FHQ wants to stress again that this whole process is sequential. Gardner is absolutely right that Florida is but one part of the equation in his/New Hampshire's primary date calculus. Once Florida decides, the process moves to South Carolina. Decision makers in both states will have to make their decisions based on an incomplete set of information. Florida will anyway. The Missouri situation is in limbo and will likely continue to be past the point at which the Presidential Preference Primary Date Selection Committee (PPPDSC) will have to schedule the primary (on or before October 1).1 The committee will very likely have to decide on a date assuming that Missouri will be scheduled for February 7, whether the Show Me state presidential primary actually ends up on that date or ends up moving back to March 6.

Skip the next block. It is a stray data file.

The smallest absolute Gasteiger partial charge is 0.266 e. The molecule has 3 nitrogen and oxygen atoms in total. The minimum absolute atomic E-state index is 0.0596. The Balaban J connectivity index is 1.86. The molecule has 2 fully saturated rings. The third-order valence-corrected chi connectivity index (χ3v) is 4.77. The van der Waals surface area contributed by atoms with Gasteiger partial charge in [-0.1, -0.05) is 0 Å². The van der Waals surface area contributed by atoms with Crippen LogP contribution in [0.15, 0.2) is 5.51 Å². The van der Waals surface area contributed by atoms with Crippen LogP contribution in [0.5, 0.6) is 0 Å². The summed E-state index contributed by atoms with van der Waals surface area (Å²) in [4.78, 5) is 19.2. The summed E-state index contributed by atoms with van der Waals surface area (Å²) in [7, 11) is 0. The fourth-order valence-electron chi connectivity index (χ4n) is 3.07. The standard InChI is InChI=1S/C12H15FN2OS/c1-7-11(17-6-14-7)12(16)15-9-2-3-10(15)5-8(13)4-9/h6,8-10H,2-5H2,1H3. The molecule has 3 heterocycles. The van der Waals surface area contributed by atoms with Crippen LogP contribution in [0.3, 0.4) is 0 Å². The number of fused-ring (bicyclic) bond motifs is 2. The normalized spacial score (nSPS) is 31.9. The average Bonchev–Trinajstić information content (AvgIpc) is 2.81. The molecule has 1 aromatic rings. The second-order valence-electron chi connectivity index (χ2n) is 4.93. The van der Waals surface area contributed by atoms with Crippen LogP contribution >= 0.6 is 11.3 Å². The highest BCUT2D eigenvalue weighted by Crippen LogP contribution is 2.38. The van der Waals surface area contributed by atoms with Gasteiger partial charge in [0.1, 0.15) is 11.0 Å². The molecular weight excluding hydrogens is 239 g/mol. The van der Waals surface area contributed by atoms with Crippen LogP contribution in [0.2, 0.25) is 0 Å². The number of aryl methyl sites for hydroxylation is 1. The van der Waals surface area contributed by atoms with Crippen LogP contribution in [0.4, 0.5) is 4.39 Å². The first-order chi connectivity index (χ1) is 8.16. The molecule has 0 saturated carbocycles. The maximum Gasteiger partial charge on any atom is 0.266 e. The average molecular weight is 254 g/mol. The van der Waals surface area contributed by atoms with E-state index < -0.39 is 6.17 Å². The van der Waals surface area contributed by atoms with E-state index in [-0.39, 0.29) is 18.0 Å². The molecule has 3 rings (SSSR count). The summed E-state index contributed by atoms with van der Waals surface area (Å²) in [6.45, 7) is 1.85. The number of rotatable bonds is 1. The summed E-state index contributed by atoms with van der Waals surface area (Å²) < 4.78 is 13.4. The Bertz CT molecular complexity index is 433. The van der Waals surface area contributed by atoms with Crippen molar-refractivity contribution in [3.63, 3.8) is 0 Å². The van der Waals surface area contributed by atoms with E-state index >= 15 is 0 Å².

Florida will have to plan for that contingency and set a date accordingly. South Carolina will follow, then Nevada and then New Hampshire. Overall, then, Bill Gardner is in no hurry. The New Hampshire secretary of state will sit back as he did four years ago, wait for the dust to settle, and then make a decision that best suits New Hampshire.2
1 The PPPDSC will meet for the second and final time on Friday, September 30.
2 And no, FHQ does not "predict" that will be on February 7. At the time I wrote that, as is our custom here, that was the likely latest possible date New Hampshire could have gone given the circumstances at that particular point. If FHQ had to predict where New Hampshire ends up, I'd agree with the New Hampshire Republican National Committeeman Duprey: sometime in January.